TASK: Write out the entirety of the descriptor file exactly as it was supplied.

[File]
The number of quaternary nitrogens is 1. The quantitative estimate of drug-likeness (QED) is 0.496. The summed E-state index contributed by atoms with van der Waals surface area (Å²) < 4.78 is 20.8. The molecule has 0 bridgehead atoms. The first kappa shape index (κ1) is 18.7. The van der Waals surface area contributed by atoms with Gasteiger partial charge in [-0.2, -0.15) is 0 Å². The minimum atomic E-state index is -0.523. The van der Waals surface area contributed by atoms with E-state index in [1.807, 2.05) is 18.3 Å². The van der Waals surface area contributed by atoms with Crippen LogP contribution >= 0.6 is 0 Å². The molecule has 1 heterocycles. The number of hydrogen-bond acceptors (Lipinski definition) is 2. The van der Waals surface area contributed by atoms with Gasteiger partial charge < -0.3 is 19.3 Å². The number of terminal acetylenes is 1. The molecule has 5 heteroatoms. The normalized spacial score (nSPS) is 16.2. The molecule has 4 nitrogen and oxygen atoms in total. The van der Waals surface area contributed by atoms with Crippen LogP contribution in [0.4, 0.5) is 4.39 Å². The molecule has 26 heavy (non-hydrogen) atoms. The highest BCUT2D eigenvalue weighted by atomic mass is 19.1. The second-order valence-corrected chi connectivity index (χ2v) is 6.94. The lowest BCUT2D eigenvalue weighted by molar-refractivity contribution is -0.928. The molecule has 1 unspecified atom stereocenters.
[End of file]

The number of quaternary nitrogens is 1. The quantitative estimate of drug-likeness (QED) is 0.496. The summed E-state index contributed by atoms with van der Waals surface area (Å²) < 4.78 is 20.8. The molecule has 0 bridgehead atoms. The first kappa shape index (κ1) is 18.7. The van der Waals surface area contributed by atoms with Gasteiger partial charge in [-0.2, -0.15) is 0 Å². The minimum atomic E-state index is -0.523. The van der Waals surface area contributed by atoms with E-state index in [1.807, 2.05) is 18.3 Å². The van der Waals surface area contributed by atoms with Crippen LogP contribution >= 0.6 is 0 Å². The molecule has 1 heterocycles. The number of hydrogen-bond acceptors (Lipinski definition) is 2. The van der Waals surface area contributed by atoms with Gasteiger partial charge < -0.3 is 19.3 Å². The number of terminal acetylenes is 1. The molecule has 5 heteroatoms. The normalized spacial score (nSPS) is 16.2. The molecule has 4 nitrogen and oxygen atoms in total. The van der Waals surface area contributed by atoms with Crippen LogP contribution in [0.4, 0.5) is 4.39 Å². The molecule has 26 heavy (non-hydrogen) atoms. The highest BCUT2D eigenvalue weighted by atomic mass is 19.1. The second-order valence-corrected chi connectivity index (χ2v) is 6.94. The lowest BCUT2D eigenvalue weighted by molar-refractivity contribution is -0.928. The molecule has 1 unspecified atom stereocenters.